Then I liked it, doing that session, because I was hoping that it would actually influence the sessions that people would go to, as well to make sure that they're spending their time in the most applicable areas.

Jennifer Bonine: Yeah, absolutely.

Julie Gardiner: It was good. A bit early start, but definitely worth it.

Jennifer Bonine: 130 people.

Julie Gardiner: Yeah.

Jennifer Bonine: That's amazing.

Julie Gardiner: I think it's a testament.

Jennifer Bonine: Yeah, that people come that early. Like you said, they're very dedicated. They're in the Test Lab late. They're up at sessions early. That is one really interesting thing, I think, is sometimes you see people sign up for conferences, it's more, "Yeah, I'm going to go. I'll see a couple things, but I really just need a break," or whatever. But here, you honestly see people at the event, day in, day out. They're here, even though we're at Disneyland, which we all know Mickey is an incredible draw, and it's so close.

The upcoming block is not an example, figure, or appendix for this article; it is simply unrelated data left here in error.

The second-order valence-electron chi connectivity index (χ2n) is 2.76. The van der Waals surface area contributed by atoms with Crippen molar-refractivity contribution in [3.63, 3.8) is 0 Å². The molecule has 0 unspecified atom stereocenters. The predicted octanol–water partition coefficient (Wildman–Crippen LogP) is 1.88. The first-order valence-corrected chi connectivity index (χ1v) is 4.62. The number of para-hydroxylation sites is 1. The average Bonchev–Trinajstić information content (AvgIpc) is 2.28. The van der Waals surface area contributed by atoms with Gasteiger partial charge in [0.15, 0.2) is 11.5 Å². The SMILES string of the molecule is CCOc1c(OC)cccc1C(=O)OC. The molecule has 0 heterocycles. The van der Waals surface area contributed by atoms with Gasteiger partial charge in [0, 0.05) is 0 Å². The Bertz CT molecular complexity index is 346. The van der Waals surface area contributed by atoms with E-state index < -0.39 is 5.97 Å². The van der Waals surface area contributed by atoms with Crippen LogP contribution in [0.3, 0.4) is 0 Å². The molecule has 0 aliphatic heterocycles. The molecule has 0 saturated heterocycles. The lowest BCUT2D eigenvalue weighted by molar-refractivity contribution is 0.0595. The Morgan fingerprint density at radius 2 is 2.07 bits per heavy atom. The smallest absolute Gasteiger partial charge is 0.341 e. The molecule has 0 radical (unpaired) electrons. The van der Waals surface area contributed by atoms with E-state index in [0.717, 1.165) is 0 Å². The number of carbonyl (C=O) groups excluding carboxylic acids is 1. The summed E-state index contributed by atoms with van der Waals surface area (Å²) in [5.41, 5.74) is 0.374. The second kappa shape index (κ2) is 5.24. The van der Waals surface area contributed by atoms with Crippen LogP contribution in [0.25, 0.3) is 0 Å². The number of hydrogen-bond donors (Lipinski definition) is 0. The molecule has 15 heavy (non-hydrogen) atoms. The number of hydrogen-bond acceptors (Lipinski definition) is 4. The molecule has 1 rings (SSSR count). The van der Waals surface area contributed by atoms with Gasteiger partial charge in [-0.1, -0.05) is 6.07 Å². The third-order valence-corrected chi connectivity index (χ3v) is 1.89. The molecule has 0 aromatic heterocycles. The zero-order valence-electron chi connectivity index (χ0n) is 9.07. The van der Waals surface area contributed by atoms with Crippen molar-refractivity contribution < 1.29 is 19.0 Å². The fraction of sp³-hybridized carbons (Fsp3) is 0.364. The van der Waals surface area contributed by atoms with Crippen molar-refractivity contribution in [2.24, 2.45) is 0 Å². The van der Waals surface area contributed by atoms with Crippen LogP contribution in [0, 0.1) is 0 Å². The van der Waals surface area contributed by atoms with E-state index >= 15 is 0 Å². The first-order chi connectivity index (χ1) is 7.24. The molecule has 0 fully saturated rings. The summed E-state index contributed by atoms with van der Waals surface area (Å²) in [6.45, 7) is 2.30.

Julie Gardiner: It is.

Jennifer Bonine: We can walk there from here. But people really are here to learn.

Julie Gardiner: Completely.

Jennifer Bonine: They're here to engage. They're here to collaborate and connect with others. It's not they're here and you never see them again, and they showed up for like five minutes.

Julie Gardiner: Exactly. So I would say to any managers out there, obviously, find out the value of people attending the sessions, but I think you'll be absolutely delighted with the results. Don't think that some conferences are jollies, because this one certainly isn't.

Jennifer Bonine: No.

Julie Gardiner: Because the people who come are actually dedicated to doing things better and helping when they go back.

Jennifer Bonine: Yeah, and they're here to attend, and show up, and they show up all week.

Julie Gardiner: They do.

Jennifer Bonine: A lot of people ... we start over the weekend ...

Julie Gardiner: We have Women Who Test, as well.

Jennifer Bonine: On Friday, which we haven't even had yet, Friday this week will be Women Who Test, which you'll be at. Maybe share a little bit about ... Because I think some people are hesitant about what is this all about, and does it make sense to segregate out a group of people because they're women. But maybe talk a bit about your experience with it and how that really is not at all how it is.